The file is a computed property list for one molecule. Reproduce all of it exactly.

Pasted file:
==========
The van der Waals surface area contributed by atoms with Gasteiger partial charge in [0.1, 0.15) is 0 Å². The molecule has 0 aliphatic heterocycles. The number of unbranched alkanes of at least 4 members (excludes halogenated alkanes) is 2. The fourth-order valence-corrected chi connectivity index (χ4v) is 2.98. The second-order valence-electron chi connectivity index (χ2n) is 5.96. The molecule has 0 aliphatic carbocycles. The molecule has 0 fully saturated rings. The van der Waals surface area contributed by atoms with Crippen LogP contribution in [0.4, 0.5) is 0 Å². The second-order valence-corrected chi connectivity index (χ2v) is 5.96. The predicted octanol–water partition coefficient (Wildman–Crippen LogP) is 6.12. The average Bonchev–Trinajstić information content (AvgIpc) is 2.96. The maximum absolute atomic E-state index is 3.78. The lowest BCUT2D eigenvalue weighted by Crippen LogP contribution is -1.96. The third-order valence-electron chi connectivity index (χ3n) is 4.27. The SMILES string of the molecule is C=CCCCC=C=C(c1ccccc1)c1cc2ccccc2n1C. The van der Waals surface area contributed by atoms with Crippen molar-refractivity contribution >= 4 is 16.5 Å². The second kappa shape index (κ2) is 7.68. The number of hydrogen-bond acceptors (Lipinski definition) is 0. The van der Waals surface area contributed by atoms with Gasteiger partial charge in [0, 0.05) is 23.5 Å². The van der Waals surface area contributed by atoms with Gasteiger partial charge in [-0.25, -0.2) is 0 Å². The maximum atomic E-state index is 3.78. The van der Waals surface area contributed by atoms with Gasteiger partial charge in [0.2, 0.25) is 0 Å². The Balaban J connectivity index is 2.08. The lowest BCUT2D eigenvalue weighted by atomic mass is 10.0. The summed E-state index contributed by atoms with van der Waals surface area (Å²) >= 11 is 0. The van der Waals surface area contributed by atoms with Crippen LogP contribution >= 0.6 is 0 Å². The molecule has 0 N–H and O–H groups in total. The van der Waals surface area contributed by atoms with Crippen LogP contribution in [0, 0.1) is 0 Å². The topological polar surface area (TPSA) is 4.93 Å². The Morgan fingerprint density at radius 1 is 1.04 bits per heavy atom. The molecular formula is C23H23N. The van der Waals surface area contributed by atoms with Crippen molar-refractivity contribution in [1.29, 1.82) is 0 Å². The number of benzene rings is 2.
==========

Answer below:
The van der Waals surface area contributed by atoms with Gasteiger partial charge in [0.1, 0.15) is 0 Å². The molecule has 0 aliphatic heterocycles. The number of unbranched alkanes of at least 4 members (excludes halogenated alkanes) is 2. The fourth-order valence-corrected chi connectivity index (χ4v) is 2.98. The second-order valence-electron chi connectivity index (χ2n) is 5.96. The molecule has 0 aliphatic carbocycles. The molecule has 0 fully saturated rings. The van der Waals surface area contributed by atoms with Crippen LogP contribution in [0.4, 0.5) is 0 Å². The second-order valence-corrected chi connectivity index (χ2v) is 5.96. The predicted octanol–water partition coefficient (Wildman–Crippen LogP) is 6.12. The average Bonchev–Trinajstić information content (AvgIpc) is 2.96. The maximum absolute atomic E-state index is 3.78. The lowest BCUT2D eigenvalue weighted by Crippen LogP contribution is -1.96. The third-order valence-electron chi connectivity index (χ3n) is 4.27. The SMILES string of the molecule is C=CCCCC=C=C(c1ccccc1)c1cc2ccccc2n1C. The van der Waals surface area contributed by atoms with Crippen molar-refractivity contribution >= 4 is 16.5 Å². The second kappa shape index (κ2) is 7.68. The number of hydrogen-bond acceptors (Lipinski definition) is 0. The van der Waals surface area contributed by atoms with Gasteiger partial charge in [0, 0.05) is 23.5 Å². The van der Waals surface area contributed by atoms with Gasteiger partial charge in [-0.25, -0.2) is 0 Å². The maximum atomic E-state index is 3.78. The van der Waals surface area contributed by atoms with Gasteiger partial charge in [0.2, 0.25) is 0 Å². The Balaban J connectivity index is 2.08. The lowest BCUT2D eigenvalue weighted by atomic mass is 10.0. The summed E-state index contributed by atoms with van der Waals surface area (Å²) >= 11 is 0. The van der Waals surface area contributed by atoms with Crippen LogP contribution >= 0.6 is 0 Å². The molecule has 0 N–H and O–H groups in total. The van der Waals surface area contributed by atoms with Crippen LogP contribution in [0, 0.1) is 0 Å². The topological polar surface area (TPSA) is 4.93 Å². The Morgan fingerprint density at radius 1 is 1.04 bits per heavy atom. The molecular formula is C23H23N. The van der Waals surface area contributed by atoms with Crippen molar-refractivity contribution in [1.29, 1.82) is 0 Å². The number of benzene rings is 2.